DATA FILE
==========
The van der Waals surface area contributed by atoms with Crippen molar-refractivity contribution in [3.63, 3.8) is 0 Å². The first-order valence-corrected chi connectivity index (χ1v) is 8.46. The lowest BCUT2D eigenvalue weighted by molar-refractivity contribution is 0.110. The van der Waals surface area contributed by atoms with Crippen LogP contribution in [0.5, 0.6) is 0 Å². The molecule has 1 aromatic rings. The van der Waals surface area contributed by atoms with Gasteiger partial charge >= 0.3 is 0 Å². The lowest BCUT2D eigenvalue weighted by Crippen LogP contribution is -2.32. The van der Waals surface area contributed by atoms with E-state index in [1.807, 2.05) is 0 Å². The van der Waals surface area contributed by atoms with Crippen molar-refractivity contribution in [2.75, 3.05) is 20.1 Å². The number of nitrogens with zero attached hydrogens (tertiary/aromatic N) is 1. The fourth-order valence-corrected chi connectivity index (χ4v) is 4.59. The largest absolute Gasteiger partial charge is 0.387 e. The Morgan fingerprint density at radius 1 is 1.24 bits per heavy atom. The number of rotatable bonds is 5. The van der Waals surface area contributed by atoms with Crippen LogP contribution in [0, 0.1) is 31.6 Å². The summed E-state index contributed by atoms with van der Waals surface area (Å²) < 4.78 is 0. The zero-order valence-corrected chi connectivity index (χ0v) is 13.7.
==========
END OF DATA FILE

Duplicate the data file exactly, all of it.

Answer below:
The van der Waals surface area contributed by atoms with Crippen molar-refractivity contribution in [3.63, 3.8) is 0 Å². The first-order valence-corrected chi connectivity index (χ1v) is 8.46. The lowest BCUT2D eigenvalue weighted by molar-refractivity contribution is 0.110. The van der Waals surface area contributed by atoms with Crippen LogP contribution in [0.5, 0.6) is 0 Å². The molecule has 1 aromatic rings. The van der Waals surface area contributed by atoms with Gasteiger partial charge >= 0.3 is 0 Å². The lowest BCUT2D eigenvalue weighted by Crippen LogP contribution is -2.32. The van der Waals surface area contributed by atoms with E-state index in [1.807, 2.05) is 0 Å². The van der Waals surface area contributed by atoms with Crippen molar-refractivity contribution in [2.75, 3.05) is 20.1 Å². The number of nitrogens with zero attached hydrogens (tertiary/aromatic N) is 1. The fourth-order valence-corrected chi connectivity index (χ4v) is 4.59. The largest absolute Gasteiger partial charge is 0.387 e. The Morgan fingerprint density at radius 1 is 1.24 bits per heavy atom. The number of rotatable bonds is 5. The van der Waals surface area contributed by atoms with Crippen LogP contribution in [0, 0.1) is 31.6 Å². The summed E-state index contributed by atoms with van der Waals surface area (Å²) < 4.78 is 0. The zero-order valence-corrected chi connectivity index (χ0v) is 13.7.